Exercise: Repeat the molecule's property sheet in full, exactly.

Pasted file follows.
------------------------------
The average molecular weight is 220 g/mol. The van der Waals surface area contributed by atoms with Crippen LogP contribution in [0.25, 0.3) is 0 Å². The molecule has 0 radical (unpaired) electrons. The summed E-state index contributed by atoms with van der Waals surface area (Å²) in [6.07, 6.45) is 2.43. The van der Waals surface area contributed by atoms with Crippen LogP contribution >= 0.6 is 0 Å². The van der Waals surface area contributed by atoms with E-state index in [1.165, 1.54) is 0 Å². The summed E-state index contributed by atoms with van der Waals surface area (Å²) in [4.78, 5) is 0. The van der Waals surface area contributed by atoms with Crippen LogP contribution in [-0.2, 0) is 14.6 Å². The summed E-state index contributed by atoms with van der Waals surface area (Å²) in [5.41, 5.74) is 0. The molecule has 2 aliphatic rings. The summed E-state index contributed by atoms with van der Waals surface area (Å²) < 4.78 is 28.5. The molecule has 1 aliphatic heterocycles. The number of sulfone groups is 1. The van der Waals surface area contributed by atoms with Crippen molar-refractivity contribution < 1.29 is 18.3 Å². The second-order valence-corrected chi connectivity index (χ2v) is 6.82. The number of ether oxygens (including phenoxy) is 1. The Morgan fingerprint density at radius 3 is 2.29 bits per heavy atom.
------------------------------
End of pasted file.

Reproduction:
The average molecular weight is 220 g/mol. The van der Waals surface area contributed by atoms with Crippen LogP contribution in [0.25, 0.3) is 0 Å². The molecule has 0 radical (unpaired) electrons. The summed E-state index contributed by atoms with van der Waals surface area (Å²) in [6.07, 6.45) is 2.43. The van der Waals surface area contributed by atoms with Crippen LogP contribution >= 0.6 is 0 Å². The van der Waals surface area contributed by atoms with E-state index in [1.165, 1.54) is 0 Å². The summed E-state index contributed by atoms with van der Waals surface area (Å²) in [4.78, 5) is 0. The van der Waals surface area contributed by atoms with Crippen LogP contribution in [-0.2, 0) is 14.6 Å². The summed E-state index contributed by atoms with van der Waals surface area (Å²) in [5.41, 5.74) is 0. The molecule has 2 aliphatic rings. The summed E-state index contributed by atoms with van der Waals surface area (Å²) < 4.78 is 28.5. The molecule has 1 aliphatic heterocycles. The number of sulfone groups is 1. The van der Waals surface area contributed by atoms with Crippen molar-refractivity contribution < 1.29 is 18.3 Å². The second-order valence-corrected chi connectivity index (χ2v) is 6.82. The number of ether oxygens (including phenoxy) is 1. The Morgan fingerprint density at radius 3 is 2.29 bits per heavy atom.